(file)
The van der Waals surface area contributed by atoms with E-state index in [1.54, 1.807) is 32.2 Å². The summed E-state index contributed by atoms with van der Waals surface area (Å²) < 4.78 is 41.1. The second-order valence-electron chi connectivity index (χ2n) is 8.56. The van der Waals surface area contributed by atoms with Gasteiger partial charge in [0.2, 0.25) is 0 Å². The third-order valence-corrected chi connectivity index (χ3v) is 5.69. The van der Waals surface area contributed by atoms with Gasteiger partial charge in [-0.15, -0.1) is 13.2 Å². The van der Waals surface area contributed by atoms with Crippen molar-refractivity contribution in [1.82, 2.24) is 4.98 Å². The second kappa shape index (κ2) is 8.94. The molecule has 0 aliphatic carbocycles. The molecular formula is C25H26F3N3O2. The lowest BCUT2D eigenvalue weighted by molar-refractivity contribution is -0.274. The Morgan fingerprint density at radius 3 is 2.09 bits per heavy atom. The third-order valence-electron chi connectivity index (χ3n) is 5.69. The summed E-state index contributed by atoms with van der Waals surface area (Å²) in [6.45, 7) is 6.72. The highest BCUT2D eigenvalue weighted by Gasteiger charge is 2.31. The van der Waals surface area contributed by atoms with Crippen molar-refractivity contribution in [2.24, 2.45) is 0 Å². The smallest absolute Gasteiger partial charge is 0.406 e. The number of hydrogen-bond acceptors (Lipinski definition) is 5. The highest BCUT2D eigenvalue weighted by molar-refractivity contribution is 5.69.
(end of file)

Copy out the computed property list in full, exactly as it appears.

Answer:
The van der Waals surface area contributed by atoms with E-state index in [1.54, 1.807) is 32.2 Å². The summed E-state index contributed by atoms with van der Waals surface area (Å²) < 4.78 is 41.1. The second-order valence-electron chi connectivity index (χ2n) is 8.56. The van der Waals surface area contributed by atoms with Gasteiger partial charge in [0.2, 0.25) is 0 Å². The third-order valence-corrected chi connectivity index (χ3v) is 5.69. The van der Waals surface area contributed by atoms with Gasteiger partial charge in [-0.15, -0.1) is 13.2 Å². The van der Waals surface area contributed by atoms with Crippen molar-refractivity contribution in [1.82, 2.24) is 4.98 Å². The second kappa shape index (κ2) is 8.94. The molecule has 0 aliphatic carbocycles. The molecular formula is C25H26F3N3O2. The lowest BCUT2D eigenvalue weighted by molar-refractivity contribution is -0.274. The Morgan fingerprint density at radius 3 is 2.09 bits per heavy atom. The third-order valence-electron chi connectivity index (χ3n) is 5.69. The summed E-state index contributed by atoms with van der Waals surface area (Å²) in [6.45, 7) is 6.72. The highest BCUT2D eigenvalue weighted by Gasteiger charge is 2.31. The van der Waals surface area contributed by atoms with Crippen molar-refractivity contribution in [2.24, 2.45) is 0 Å². The smallest absolute Gasteiger partial charge is 0.406 e. The number of hydrogen-bond acceptors (Lipinski definition) is 5. The highest BCUT2D eigenvalue weighted by molar-refractivity contribution is 5.69.